The Gateway is Reached
The team have finally left the ice shelf and are camped at the beginning of the Beardmore Glacier. The first stage of the journey is now complete, and the second will be more technically trying. Making their way through a crevasse field today, the ice gave way where Will had just been - the team will have to rope up a lot more than they did on the ice shelf which is sure to have an impact on their daily average nm achieved.
The photo below shows Mount Hope and the Gateway to the Beardmore Glacier. Run your mouse over the photo to see the relevant features highlighted.
Shackleton's photo taken from a similiar position is below.
1. Sitrep No 31 as at 0925 hrs GMT 14 Dec 08
2. Distance Covered Today : 15.7 nm
3. Total Distance Covered : 382.1 nm
4. Hours travelled: 7
5. Daily Average to Date: 12.33 nm
6. Days to RV on Jan 9 at 97 Mile Point: 27
7. Distance to RV: 311.69 nm
8. Distance to Pole: 408.69 nm
9. Required Daily Average to achieve RV: 11.54 nm
This has been one of our hardest day's work so far. We have been steering all day about south southwest up the glacier, mainly in the bed of an ancient moraine, which is full of holes through which the stones and boulders have melted down long years ago. It has been snowing all day with a high temperature, and this has made everything very wet. We have ascended over 1000 ft. today, our altitude at 6 P.M. being 5600 ft. above sea level, so the mountains to the west must be from 10,000 to 15,000 ft. in height, judging from their comparative elevation. My knee is better today.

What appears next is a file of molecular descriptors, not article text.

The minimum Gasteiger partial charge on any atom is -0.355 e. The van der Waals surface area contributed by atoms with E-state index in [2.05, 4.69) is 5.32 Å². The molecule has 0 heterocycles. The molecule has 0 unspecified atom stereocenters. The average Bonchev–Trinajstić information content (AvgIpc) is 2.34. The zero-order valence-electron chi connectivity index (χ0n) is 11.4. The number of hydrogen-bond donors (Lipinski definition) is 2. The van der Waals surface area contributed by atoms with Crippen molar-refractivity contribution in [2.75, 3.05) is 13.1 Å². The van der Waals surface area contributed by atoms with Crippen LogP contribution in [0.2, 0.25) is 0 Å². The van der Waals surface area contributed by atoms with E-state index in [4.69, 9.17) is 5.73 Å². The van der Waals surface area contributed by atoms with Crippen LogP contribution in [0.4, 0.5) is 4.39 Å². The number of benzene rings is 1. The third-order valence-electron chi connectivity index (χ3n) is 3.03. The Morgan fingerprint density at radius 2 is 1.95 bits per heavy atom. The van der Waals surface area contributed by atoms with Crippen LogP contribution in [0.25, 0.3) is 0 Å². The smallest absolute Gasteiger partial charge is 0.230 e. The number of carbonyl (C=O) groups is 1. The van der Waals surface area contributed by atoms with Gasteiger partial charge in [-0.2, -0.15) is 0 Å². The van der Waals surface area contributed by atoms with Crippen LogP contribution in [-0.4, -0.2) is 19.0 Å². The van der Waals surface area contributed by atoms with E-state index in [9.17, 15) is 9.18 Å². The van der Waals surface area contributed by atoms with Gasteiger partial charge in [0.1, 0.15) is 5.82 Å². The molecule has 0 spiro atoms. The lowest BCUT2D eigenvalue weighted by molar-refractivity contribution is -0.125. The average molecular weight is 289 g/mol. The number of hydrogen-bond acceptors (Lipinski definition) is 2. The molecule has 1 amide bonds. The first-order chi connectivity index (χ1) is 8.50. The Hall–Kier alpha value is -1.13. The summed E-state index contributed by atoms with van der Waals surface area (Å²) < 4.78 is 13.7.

We have had a heavy pull and many falls on the slippery ice. Just before camping, Adams went through some snow, but held up over an awful chasm. Our sledges are much the worse for wear, and the one with the broken bow constantly strikes against the hard, sharp ice, pulling us up with a jerk and often flinging us down. At this high altitude the heavy pulling is very trying, especially as we slip on the snow covering the blue ice. There has evidently been an enormous glaciation here, and now it is dwindling away. Even the mountains show signs of this. Tonight our hopes are high that we are nearly at the end of the rise and that soon we will reach our longed for plateau. Then southward indeed! Food is the determining factor with us. We did 7 1/2 miles today.
This is the story of the “Farthest South” expedition, told by its leader. After enduring biting winds, short rations and crevasse-ridden glaciers for over a year, Shackleton’s party faced a desperate forced march to return to their ship, The Nimrod, or face being marooned on the ice.
Taken from Sir Ernest Shackleton’s own compelling chronicle of his first Antarctic expedition, written on his return in 1909.
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